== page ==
At this stage the panic set in. I called BattleDad to see how far away he was (it was Thursday evening, so home-time for him) and he was only 15 minutes away. “Hurry please” I said. In the meantime I Googled a temperature over 40C in a 12 month old to see what I should do.

As BattleDad arrived home, he felt BattleKid, then took his temperature again and we decided to call the out-of-hours doctor as we were quite worried about his temperature being over 40C. The out-of-hours number made an appointment for us at our local hospital and we waited until it was ready to make our way there for our 9.15pm slot. BattleKid was sleeping in my arms and was still very hot to the touch. That wait was the longest wait of my life. We eventually made our way to the hospital and saw a very nice doctors quite quickly who examined BattleKid. He gave us advice and calmed our nerves and sent us home as, in his words, he

“didn’t want to admit the baby as he seems okay in himself and his temperature is starting to comedown. There are far sicker babies upstairs and I don’t want to expose him to them.”

This was fair enough, and we went away much calmer, armed with good advice and reassurance that if we felt we needed to come back we should. I am so grateful to that doctor for how he handled us, as first-time parents, as well as BattleKid.

We went home but although I was calmer I was still worrying about BattleKid. After going to bed ourselves, knackered and drained, I lay awake thinking that I did not want to leave BattleKid in his room alone, but knew he wouldn’t settle in our bed. So, I dragged the duvet from the spare bedroom and slept on the floor beside BattleKid’s cot ALL NIGHT LONG. I hardly slept at all, listening to every breath, moan, groan and cry, and pausing my own breathing each time in case he needed me. It was a long, pretty sleepless night and I had a sore back the next morning from sleeping on the floor but it was the only way I was prepared to spend the night.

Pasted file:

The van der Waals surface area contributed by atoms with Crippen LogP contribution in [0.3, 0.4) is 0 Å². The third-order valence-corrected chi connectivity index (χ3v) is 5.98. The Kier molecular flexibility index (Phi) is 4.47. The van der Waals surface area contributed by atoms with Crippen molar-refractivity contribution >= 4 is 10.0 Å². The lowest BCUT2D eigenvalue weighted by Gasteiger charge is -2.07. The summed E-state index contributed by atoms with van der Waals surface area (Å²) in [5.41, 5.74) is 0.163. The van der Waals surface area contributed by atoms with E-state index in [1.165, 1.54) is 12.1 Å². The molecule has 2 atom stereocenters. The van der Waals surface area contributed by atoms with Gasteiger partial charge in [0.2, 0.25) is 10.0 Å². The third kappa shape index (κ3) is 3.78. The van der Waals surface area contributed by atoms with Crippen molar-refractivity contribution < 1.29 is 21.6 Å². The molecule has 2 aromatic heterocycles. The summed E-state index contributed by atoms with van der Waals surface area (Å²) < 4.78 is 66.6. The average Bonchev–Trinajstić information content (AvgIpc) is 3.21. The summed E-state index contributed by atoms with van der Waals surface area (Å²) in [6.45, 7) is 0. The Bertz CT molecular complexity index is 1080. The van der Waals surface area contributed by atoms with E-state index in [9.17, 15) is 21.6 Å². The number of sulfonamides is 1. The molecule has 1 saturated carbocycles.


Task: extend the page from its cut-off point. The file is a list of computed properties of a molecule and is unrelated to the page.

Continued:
In the morning BattleDad asked where I had gone and I told him. He asked why I hadn’t woken him and just put up the travel cot beside our bed, that he would have helped. I hadn’t even thought of the travel cot in my worried state. All I knew was that I couldn’t leave BattleKid on his own, still running quite a high temperature.

I got up tired but relieved in my decision to sleep on his floor that morning. His temperature had come down a little and we had a lazy day as it gradually subsided. We also erected the travel cot in our room just in case we needed it that night. Thankfully we didn’t but it has come in handy since for two separate nights where he has gotten sick in  his cot.